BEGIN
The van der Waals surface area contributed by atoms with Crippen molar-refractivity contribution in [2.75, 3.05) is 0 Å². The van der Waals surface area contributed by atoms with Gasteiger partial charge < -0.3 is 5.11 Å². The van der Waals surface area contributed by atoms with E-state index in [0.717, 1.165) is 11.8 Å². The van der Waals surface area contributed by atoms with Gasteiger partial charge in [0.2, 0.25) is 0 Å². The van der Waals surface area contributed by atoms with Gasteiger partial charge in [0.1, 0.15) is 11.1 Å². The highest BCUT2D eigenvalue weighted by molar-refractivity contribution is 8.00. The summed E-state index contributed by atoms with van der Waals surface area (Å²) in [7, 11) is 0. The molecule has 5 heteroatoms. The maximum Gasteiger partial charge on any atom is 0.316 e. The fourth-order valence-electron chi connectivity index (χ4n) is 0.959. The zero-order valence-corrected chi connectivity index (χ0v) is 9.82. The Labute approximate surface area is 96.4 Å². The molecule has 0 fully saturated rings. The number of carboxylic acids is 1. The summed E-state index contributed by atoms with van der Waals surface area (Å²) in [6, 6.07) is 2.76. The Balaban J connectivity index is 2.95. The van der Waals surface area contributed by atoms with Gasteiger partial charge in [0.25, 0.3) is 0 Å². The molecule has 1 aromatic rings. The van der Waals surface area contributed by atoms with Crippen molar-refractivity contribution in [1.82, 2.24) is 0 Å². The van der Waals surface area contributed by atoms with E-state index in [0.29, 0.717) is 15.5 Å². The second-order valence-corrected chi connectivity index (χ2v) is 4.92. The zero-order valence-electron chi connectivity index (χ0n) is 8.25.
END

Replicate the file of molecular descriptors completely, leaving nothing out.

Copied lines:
The van der Waals surface area contributed by atoms with Crippen molar-refractivity contribution in [2.75, 3.05) is 0 Å². The van der Waals surface area contributed by atoms with Gasteiger partial charge < -0.3 is 5.11 Å². The van der Waals surface area contributed by atoms with E-state index in [0.717, 1.165) is 11.8 Å². The van der Waals surface area contributed by atoms with Gasteiger partial charge in [0.2, 0.25) is 0 Å². The van der Waals surface area contributed by atoms with Gasteiger partial charge in [0.1, 0.15) is 11.1 Å². The highest BCUT2D eigenvalue weighted by molar-refractivity contribution is 8.00. The summed E-state index contributed by atoms with van der Waals surface area (Å²) in [7, 11) is 0. The molecule has 5 heteroatoms. The maximum Gasteiger partial charge on any atom is 0.316 e. The fourth-order valence-electron chi connectivity index (χ4n) is 0.959. The zero-order valence-corrected chi connectivity index (χ0v) is 9.82. The Labute approximate surface area is 96.4 Å². The molecule has 0 fully saturated rings. The number of carboxylic acids is 1. The summed E-state index contributed by atoms with van der Waals surface area (Å²) in [6, 6.07) is 2.76. The Balaban J connectivity index is 2.95. The van der Waals surface area contributed by atoms with Gasteiger partial charge in [0.25, 0.3) is 0 Å². The molecule has 1 aromatic rings. The van der Waals surface area contributed by atoms with Crippen molar-refractivity contribution in [1.82, 2.24) is 0 Å². The van der Waals surface area contributed by atoms with E-state index in [0.29, 0.717) is 15.5 Å². The second-order valence-corrected chi connectivity index (χ2v) is 4.92. The zero-order valence-electron chi connectivity index (χ0n) is 8.25.